Pantry Staples to Splurge and Scrimp On

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Pantry Staples to Splurge and Scrimp On

With the rising cost of living and inflation leaping across the globe, many of us are feeling pinched for pennies. As the cost of everyday basics continues to increase, groceries are becoming trickier to budget for. That’s why we’ve pulled together a list of the cupboard samples you should scrimp on—and those you may want to consider splurging on if you have some extra cash on hand.

Splurge: Olive Oil

A bottle of good quality olive oil goes a long way and is definitely a product worth investing in. It’s perfect for making marinades and dips and drizzling over basically anything to give your meal a little pizazz. Lower-quality “olive” oil is often blended with other, cheaper oils and is missing true olive oil’s spicy bitterness.

Splurge: Salt

If you’re using salt as a garnish—think of flaky salt with smashed avocado on toast or the salty rim of a margarita glass—it’s worth spending extra on flaky salt. The crystals provide a lovely crunchy texture and enhance the other flavors you’re working with. However, for seasoning stews or pasta water, don’t waste your money; the cheapest available table salt will do the trick.

Splurge: Pepper

There’s nothing worse than powdery pepper that doesn’t taste like anything and gets stuck to the roof of your mouth. Invest in a peppercorn grinder instead, and you can buy refills of peppercorns that are cheap to replenish and will bring flavor and texture to your dish.

Splurge: Coffee

Speaking as a wannabe coffee connoisseur, investing in a decent bag of ground coffee or beans is essential to replacing your more pricey coffee shop fix. If you don’t have the necessary coffee paraphernalia like a French press or a moka pot, spending a little bit more on your instant coffee will make all of the difference too, as the best alternatives can even micmick the creamy texture of a shop-bought coffee.

Splurge: Orange Juice

Whether you like pulp or not, a premium orange juice is so worth the investment to accompany your Sunday morning coffee. Cheaper alternatives work well for mimosas or punch bases, but you’ll really notice the difference in flavor by spending a few more dollars on a product that is more natural—and has less sugar!

Splurge: Spices

Like salt and pepper, spices can really make or break a dish. Higher-quality chili flakes or cinnamon often have a noticeably more complex flavor than the cheaper options. To ensure the extra pennies you’ve spent are going to good use, make sure you store your spices properly—use a zip-lock bag to keep them fresher for longer.

Scrimp: Honey

This may be a controversial take, as there is evidence to suggest that a lot of the honey found on store shelves isn’t honey at all. But if you’re simply looking for a sweet somethin’ to brighten up your oats in the morning, then a cheaper bottle will give you much of the same desired taste and effect.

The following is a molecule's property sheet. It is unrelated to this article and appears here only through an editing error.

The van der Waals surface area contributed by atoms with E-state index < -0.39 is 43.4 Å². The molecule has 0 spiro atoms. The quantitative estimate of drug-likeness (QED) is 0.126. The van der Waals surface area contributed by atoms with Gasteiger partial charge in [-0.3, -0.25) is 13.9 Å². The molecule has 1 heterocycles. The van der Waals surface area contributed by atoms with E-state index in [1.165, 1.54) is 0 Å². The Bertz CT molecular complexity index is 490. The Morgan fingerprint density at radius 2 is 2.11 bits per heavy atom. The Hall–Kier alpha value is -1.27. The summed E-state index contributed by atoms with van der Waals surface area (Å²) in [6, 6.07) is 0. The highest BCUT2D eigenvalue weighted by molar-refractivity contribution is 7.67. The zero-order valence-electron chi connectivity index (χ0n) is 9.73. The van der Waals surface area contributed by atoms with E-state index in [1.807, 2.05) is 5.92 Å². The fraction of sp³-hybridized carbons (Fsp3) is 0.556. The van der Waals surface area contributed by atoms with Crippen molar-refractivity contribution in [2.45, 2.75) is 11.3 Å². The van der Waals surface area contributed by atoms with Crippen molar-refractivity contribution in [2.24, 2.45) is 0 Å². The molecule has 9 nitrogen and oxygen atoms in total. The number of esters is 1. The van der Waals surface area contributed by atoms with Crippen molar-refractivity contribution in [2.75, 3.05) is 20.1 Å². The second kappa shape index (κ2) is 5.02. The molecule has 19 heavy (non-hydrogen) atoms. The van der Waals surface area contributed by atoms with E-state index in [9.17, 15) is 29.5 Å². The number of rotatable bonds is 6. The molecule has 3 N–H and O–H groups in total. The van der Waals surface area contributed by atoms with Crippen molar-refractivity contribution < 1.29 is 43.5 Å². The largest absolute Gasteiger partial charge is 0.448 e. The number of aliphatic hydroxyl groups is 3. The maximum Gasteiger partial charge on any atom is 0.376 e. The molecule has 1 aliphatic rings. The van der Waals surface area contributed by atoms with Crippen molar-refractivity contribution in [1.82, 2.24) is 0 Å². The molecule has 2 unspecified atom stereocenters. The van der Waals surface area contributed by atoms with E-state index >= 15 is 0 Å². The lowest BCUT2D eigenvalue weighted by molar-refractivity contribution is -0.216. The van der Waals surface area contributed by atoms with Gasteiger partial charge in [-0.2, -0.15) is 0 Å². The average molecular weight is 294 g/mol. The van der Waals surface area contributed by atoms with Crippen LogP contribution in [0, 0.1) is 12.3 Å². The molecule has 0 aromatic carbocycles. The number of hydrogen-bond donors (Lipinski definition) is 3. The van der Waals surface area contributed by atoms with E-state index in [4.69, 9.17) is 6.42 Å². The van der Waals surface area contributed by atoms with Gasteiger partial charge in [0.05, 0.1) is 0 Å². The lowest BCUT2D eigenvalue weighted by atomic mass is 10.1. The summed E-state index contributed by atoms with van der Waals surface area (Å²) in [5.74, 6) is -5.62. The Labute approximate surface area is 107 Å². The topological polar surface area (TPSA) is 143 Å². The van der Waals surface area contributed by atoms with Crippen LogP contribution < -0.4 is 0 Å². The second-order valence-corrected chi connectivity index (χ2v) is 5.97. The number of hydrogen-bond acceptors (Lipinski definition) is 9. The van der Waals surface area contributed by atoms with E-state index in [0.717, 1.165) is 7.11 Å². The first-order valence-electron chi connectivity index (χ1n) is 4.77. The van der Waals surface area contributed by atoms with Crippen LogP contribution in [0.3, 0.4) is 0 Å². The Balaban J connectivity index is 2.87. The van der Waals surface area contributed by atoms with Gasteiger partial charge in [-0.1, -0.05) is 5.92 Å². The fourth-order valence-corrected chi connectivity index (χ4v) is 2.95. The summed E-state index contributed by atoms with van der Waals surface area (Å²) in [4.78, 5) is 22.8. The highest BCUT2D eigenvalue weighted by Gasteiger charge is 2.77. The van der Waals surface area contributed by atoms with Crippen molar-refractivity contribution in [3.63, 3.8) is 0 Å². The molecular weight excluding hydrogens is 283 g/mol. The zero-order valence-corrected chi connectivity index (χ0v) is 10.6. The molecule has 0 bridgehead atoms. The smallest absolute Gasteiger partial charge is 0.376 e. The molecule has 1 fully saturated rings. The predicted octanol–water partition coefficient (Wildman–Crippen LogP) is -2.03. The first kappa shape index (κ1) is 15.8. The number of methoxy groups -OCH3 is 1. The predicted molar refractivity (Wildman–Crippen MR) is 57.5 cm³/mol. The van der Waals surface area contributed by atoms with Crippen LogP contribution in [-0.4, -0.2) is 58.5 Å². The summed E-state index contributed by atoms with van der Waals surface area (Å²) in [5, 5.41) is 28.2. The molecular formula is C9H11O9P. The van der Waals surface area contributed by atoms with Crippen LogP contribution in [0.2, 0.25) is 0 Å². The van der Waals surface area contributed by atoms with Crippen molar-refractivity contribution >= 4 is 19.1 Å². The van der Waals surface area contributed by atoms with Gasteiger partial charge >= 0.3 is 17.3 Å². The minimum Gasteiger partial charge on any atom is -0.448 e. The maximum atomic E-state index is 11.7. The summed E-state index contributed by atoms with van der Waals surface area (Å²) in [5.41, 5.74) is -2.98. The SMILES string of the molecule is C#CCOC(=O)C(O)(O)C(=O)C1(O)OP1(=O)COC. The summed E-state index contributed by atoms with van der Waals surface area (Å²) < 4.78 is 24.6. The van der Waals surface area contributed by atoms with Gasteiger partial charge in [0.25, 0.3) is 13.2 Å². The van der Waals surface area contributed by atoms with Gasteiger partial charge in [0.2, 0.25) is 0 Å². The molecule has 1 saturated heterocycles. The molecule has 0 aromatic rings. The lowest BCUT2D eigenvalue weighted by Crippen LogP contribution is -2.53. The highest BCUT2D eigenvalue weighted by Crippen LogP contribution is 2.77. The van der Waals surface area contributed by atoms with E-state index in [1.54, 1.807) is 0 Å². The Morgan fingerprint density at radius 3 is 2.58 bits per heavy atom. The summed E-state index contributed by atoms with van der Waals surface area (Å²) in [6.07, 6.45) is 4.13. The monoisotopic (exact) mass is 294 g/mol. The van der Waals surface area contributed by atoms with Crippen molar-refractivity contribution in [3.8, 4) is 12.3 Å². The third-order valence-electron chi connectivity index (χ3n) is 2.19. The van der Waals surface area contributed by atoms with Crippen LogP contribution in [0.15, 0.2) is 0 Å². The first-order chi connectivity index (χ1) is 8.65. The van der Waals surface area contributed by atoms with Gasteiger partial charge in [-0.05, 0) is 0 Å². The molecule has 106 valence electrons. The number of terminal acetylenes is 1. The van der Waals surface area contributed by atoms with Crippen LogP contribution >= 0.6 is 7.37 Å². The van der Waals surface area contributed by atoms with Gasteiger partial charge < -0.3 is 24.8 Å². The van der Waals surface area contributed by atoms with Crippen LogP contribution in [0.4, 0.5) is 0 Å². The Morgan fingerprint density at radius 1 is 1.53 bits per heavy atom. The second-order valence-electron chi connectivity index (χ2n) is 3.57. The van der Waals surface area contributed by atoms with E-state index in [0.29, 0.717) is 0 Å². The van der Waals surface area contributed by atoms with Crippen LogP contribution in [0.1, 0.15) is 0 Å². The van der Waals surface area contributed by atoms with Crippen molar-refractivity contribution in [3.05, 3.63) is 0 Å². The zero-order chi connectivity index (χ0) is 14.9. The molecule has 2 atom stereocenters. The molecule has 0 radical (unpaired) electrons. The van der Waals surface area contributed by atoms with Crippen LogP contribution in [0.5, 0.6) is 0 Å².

Scrimp: Sparkling water

Although it might be true that bubbles in a pretty glass bottle trick you into thinking the stuff inside tastes better, in reality, the pricey stuff is often exactly the same as the cheaper options on store shelves. Save yourself the extra money, and spend the cash you would have parted with for the premium bottle on citrus fruit, like lemon, lime or grapefruit to jazz up your bubbly instead.

Scrimp: Soy sauce

Slathering soy sauce on noodles, rice or grilled meat is a must, and if you’re anything like me, you go through the stuff very quickly. I’ve never noticed the difference between premium brands and store brands, but to make the most of your money, I’d recommend taking a trip to an Asian supermarket where the bottles are usually a lot larger for a fraction of the price.

Scrimp: Canned tomatoes

I haven’t once noticed the benefit of buying expensive chopped tomatoes over the cheaper option. Real tomatoes are a different story, but if you’re getting them from a can, in my experience, the price makes very little difference. As most people use canned tomatoes for sauce bases, you’ll probably be adding extra components like onions, garlic and spices anyway, which will be what really brings the magic to your meal.

Scrimp: Canned fish

Ethical fishing practices may factor into your choice of what canned fish you buy, but if you’re looking solely at opportunities to save, you’ll likely see no noticeable difference in flavor of some canned fish products. There can be a big difference between canned tuna at different price points, but you can usually opt for the cheaper mackerel, anchovies and mussels without missing out on much in terms of flavor.

Scrimp: Beans and pulses

Beans are beans, and usually, cost isn’t a huge factor when it comes to quality. A great way to make cheaper beans pop is to drizzle them with oil, salt and spices and then roast them in the oven. They make a great addition to a salad or as a healthy, cheap alternative to potato chips.

Scrimp: Dried pasta

Pasta sometimes gets a bad rep for being a student pantry staple, but it’s a must for all stages of life and a lifesaver when you need an easy dinner fix after a hectic day. Don’t bother investing in high-quality dried pasta, but to make things more exciting, you might want to have a variety of pasta shapes in your cupboard. If you want to splash out on a good pasta, opt for fresh egg pasta that really amplifies your dish.